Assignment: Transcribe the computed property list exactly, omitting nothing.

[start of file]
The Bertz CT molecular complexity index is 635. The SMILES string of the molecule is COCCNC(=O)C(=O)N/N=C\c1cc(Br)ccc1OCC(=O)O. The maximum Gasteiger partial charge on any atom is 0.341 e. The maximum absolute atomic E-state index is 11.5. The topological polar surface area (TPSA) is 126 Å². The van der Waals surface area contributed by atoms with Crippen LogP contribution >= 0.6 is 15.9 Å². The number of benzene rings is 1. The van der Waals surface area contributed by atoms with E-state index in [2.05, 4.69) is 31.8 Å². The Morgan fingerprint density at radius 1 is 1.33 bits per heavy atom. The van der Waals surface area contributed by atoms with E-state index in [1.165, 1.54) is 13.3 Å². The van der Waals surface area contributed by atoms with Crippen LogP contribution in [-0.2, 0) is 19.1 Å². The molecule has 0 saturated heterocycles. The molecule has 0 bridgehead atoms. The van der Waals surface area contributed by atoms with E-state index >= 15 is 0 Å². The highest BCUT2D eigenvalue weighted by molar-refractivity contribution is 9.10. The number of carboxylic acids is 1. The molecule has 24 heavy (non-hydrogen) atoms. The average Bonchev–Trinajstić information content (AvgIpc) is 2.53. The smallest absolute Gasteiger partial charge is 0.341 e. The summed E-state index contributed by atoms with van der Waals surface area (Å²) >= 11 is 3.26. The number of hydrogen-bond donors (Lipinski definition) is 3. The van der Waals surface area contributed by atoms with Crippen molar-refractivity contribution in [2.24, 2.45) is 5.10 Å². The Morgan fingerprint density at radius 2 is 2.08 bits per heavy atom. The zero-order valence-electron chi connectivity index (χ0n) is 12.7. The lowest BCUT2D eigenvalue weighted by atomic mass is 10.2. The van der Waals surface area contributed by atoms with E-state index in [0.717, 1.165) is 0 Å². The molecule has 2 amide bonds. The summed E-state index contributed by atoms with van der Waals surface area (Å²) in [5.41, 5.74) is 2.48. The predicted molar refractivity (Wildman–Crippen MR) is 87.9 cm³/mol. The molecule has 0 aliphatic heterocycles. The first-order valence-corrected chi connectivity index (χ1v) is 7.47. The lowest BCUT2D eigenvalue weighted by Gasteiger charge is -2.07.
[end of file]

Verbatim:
The Bertz CT molecular complexity index is 635. The SMILES string of the molecule is COCCNC(=O)C(=O)N/N=C\c1cc(Br)ccc1OCC(=O)O. The maximum Gasteiger partial charge on any atom is 0.341 e. The maximum absolute atomic E-state index is 11.5. The topological polar surface area (TPSA) is 126 Å². The van der Waals surface area contributed by atoms with Crippen LogP contribution >= 0.6 is 15.9 Å². The number of benzene rings is 1. The van der Waals surface area contributed by atoms with E-state index in [2.05, 4.69) is 31.8 Å². The Morgan fingerprint density at radius 1 is 1.33 bits per heavy atom. The van der Waals surface area contributed by atoms with E-state index in [1.165, 1.54) is 13.3 Å². The van der Waals surface area contributed by atoms with Crippen LogP contribution in [-0.2, 0) is 19.1 Å². The molecule has 0 saturated heterocycles. The molecule has 0 bridgehead atoms. The van der Waals surface area contributed by atoms with E-state index >= 15 is 0 Å². The highest BCUT2D eigenvalue weighted by molar-refractivity contribution is 9.10. The number of carboxylic acids is 1. The molecule has 24 heavy (non-hydrogen) atoms. The average Bonchev–Trinajstić information content (AvgIpc) is 2.53. The smallest absolute Gasteiger partial charge is 0.341 e. The summed E-state index contributed by atoms with van der Waals surface area (Å²) >= 11 is 3.26. The number of hydrogen-bond donors (Lipinski definition) is 3. The van der Waals surface area contributed by atoms with Crippen molar-refractivity contribution in [2.24, 2.45) is 5.10 Å². The Morgan fingerprint density at radius 2 is 2.08 bits per heavy atom. The zero-order valence-electron chi connectivity index (χ0n) is 12.7. The lowest BCUT2D eigenvalue weighted by atomic mass is 10.2. The van der Waals surface area contributed by atoms with E-state index in [0.717, 1.165) is 0 Å². The molecule has 2 amide bonds. The summed E-state index contributed by atoms with van der Waals surface area (Å²) in [5.41, 5.74) is 2.48. The predicted molar refractivity (Wildman–Crippen MR) is 87.9 cm³/mol. The molecule has 0 aliphatic heterocycles. The first-order valence-corrected chi connectivity index (χ1v) is 7.47. The lowest BCUT2D eigenvalue weighted by Gasteiger charge is -2.07.